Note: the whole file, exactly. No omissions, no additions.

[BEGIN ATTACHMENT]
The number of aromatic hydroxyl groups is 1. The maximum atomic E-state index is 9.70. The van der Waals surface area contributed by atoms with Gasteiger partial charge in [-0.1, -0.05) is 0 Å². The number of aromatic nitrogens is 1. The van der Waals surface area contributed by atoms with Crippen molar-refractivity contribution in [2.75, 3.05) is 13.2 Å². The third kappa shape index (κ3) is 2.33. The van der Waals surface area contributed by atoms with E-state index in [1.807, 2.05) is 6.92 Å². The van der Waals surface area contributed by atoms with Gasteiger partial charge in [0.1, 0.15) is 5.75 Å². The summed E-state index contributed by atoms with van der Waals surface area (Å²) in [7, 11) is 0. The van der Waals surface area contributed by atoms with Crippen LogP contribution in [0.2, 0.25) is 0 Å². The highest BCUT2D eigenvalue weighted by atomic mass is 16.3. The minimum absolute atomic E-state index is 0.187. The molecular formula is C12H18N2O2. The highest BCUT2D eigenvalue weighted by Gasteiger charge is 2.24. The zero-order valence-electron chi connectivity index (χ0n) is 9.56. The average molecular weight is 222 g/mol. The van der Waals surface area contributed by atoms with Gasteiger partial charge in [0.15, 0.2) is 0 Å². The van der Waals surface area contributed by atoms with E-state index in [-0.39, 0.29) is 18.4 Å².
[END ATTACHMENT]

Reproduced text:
The number of aromatic hydroxyl groups is 1. The maximum atomic E-state index is 9.70. The van der Waals surface area contributed by atoms with Gasteiger partial charge in [-0.1, -0.05) is 0 Å². The number of aromatic nitrogens is 1. The van der Waals surface area contributed by atoms with Crippen molar-refractivity contribution in [2.75, 3.05) is 13.2 Å². The third kappa shape index (κ3) is 2.33. The van der Waals surface area contributed by atoms with E-state index in [1.807, 2.05) is 6.92 Å². The van der Waals surface area contributed by atoms with Gasteiger partial charge in [0.1, 0.15) is 5.75 Å². The summed E-state index contributed by atoms with van der Waals surface area (Å²) in [7, 11) is 0. The van der Waals surface area contributed by atoms with Crippen LogP contribution in [0.2, 0.25) is 0 Å². The highest BCUT2D eigenvalue weighted by atomic mass is 16.3. The minimum absolute atomic E-state index is 0.187. The molecular formula is C12H18N2O2. The highest BCUT2D eigenvalue weighted by Gasteiger charge is 2.24. The zero-order valence-electron chi connectivity index (χ0n) is 9.56. The average molecular weight is 222 g/mol. The van der Waals surface area contributed by atoms with Gasteiger partial charge in [0.15, 0.2) is 0 Å². The van der Waals surface area contributed by atoms with E-state index in [-0.39, 0.29) is 18.4 Å².